Kevin: [Laughs] Well, that’s OK. It’s what I think. Part of the deal with this series is that all of the people I ask are people who are busy people who live lives and are touring musicians—up and down the chain from people who are just getting started, to people who are quite successful commercially, and everything in the middle. If they’re willing to commit the time to record and give a song to it, I’m down for whatever they want to do. I’ll dictate the terms if someone would prefer that, but I’m way into being like, “Well what do you want it to be?” When we had that conversation, you suggested Tom Petty. Do you want to talk about why?
Kiley: Yeah. Well, first of all, thank you. I love you so much. I love your split 7” series very much; I love the people you’ve done them with. I think the idea of letting each one stand on its own as its own thing is just so wonderful and unique and great. Tom Petty passed away last fall. I think we started talking about it a couple months after that.
Kevin: Yeah, I think so.
Kiley: I just think he’s one of those really prolific and interesting artists, because he does have a body of work, and I think he was someone who was willing to admit his mistakes, which I really love. [He was] willing to grow and [had an] understanding, as someone who has a public relevancy and persona, that there is some responsibility there. He was willing to acknowledge that. I think that’s important. I think everybody has one memory associated with a Tom Petty song.
Kevin: One hundred percent.
Kiley: For me, when I first started to go to intensive treatment for my mental health disorder when I stopped touring, I would get up super early to drive to therapy. It was like a half-hour away. It was a huge life change—I moved home with my parents, I was 26. I kind of turned my life upside down to get healthy. I was driving in the very wee hours of the morning, and “Free Falling” came on the radio. I was just driving and crying and feeling really grateful in that moment to have the opportunity to get healthy, that I was still alive, that I could drive my car alone to treatment and have a moment in my car listening to this song.
His way of articulating those emotions—he wasn’t super wordy, but it was specific, and it really lands. His songs just land. It was a really easy choice for me to be like, “Let’s do this.” I was curious about what you would pick too. I just love talking about his work, so it was really exciting.
Kevin: Hearing what you did with “You Got Lucky,” which really made it feel like yours, speaks not only to your ability to translate it, but to the sturdiness of the song. I feel like a good song allows itself to be translated. He is so specific, but also there’s an accessibility to it that separates him from a lot of those pantheon songwriters.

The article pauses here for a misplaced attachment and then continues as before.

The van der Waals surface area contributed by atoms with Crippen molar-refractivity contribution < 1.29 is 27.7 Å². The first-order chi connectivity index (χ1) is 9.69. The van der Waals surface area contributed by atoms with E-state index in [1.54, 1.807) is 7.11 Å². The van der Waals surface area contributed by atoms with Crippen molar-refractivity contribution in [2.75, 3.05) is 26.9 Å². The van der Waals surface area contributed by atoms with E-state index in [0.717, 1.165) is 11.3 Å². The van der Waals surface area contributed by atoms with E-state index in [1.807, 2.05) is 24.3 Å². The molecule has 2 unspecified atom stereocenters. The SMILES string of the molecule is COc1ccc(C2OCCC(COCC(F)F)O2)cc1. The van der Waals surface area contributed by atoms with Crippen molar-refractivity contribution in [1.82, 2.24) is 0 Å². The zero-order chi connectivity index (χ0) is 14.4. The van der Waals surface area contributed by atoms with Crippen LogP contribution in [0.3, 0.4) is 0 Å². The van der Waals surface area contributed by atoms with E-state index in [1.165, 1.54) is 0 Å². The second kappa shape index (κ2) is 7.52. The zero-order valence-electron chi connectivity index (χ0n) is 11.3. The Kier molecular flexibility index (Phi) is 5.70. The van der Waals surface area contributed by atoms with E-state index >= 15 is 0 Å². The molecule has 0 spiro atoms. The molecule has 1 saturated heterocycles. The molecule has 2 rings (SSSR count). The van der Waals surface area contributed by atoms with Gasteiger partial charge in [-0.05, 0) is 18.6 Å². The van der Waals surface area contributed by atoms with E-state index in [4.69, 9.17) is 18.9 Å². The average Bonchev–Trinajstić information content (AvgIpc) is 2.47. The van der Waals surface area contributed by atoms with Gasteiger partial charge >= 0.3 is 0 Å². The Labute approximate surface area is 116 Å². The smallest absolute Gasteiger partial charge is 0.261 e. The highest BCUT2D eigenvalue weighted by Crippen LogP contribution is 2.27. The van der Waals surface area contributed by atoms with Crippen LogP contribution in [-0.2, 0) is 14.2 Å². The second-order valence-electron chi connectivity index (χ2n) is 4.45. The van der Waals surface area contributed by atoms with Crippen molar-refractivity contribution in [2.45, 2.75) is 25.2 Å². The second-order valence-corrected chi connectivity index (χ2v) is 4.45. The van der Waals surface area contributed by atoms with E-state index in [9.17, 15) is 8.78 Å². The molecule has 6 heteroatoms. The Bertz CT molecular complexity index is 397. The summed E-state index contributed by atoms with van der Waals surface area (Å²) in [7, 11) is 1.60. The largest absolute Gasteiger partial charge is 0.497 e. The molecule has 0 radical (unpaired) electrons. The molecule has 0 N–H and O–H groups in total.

I love “Into the Great Wide Open”—that’s kind of a music industry song that he manages to pass off as, just a kid in LA—a dreamer song. He’s really talking about the bullshit of the myth, which we’ve just spent an hour talking about. I remember when I was a kid and I heard that song, I didn’t know what an A&R guy was. “The A&R man said, ‘I don’t hear a single’.” I remember thinking, “That’s cool. I don’t know what that means, but that’s cool.” Then later being like, Oh, that’s, in a sentence, dismantling your life’s work.
Kevin: There’s something in the way he sings that that’s just cool and iconic and Tom Petty, but he also is singing it from the perspective of knowing something, you know what I mean? And letting you in on what he knew. I love that too.
You having chosen him—beyond the fact that it’s two songwriters, a kind of tribute to somebody who was titanic in that world—kind of makes you revisit his whole thing, and look at it and really see what was going on there. You don’t think of him in a certain respect the same way certain other writers of that caliber get talked about. He says so much with so few words, I feel like. I’m not doing that right now, but he was very good at that.
Kiley: [Laughs] It’s fun to do the sort of musical gymnastics of trying to arrange something and make it your own, but also maintain the integrity of the original work.
Kevin: Yeah, you don’t want to fuck it up.
Kiley: Yeah! It’s terrifying for sure, but it’s so fun. I love arranging covers for that reason, because it’s a fun way to stretch your brain a little bit, but also try and pay homage to those people and those songs. Whether or not you play them or record them for people, it’s such a great exercise in musicianship—doing the sort of literary homework of breaking down a song and the words. I’ve been out of college for a long time now—
Kevin: It’s kind of nice to have an assignment every once in a while.
Kiley: I don’t know if I do that enough anymore. I read so much, and then I just was like, I don’t want to read a book ever again. I still love getting a CD and pulling out the liner notes, and sitting and reading along. That was my favorite thing to do as a kid, and I still love doing it now. I do think maybe this is a good moment for me to put a little check on my to-do list—I should do more of that, because as I’m writing now, I find myself so critical of what I’m writing. I’m worried it’s not complicated enough, or it’s too simple, or it’s too wordy. I’m driving myself insane. I think I should take a step back and maybe, I don’t know, watch a movie.
Kevin: Yeah. I feel like when I’m in that space, I need to step away for a minute. I’m sure from outside, I would engage with whatever you’re working on and be like, “No dude, you’re fine.” Also, I think we need to take a breath. Sometimes I can’t have perspective from right on top of a thing. Sometimes I don’t need perspective because you’re plowing through it and it feels great. Sometimes something takes longer and feels a little bit less apparent and obvious, you know?
Kevin: I think that’s OK to take a minute there and catch your breath about it. My fear has always been that I was never going to write [a song] again. I finish one and I’m like, “Well, that’s the last one.”
Kiley: I’ll never have another idea.
Kevin: But so far, they have continued to show up. You’ve got to chop at it, but also stepping away from it can be a form of chopping at it too. Sometimes you’re chopping at rebar, and sometimes it’s some kind of really nice yielding wood. When I’m dealing with the rebar, I need to get the fuck away from it before sparks light me on fire, or whatever.
(Photo Credit: Left, Shervin Lainez; Right, Katie Krulock)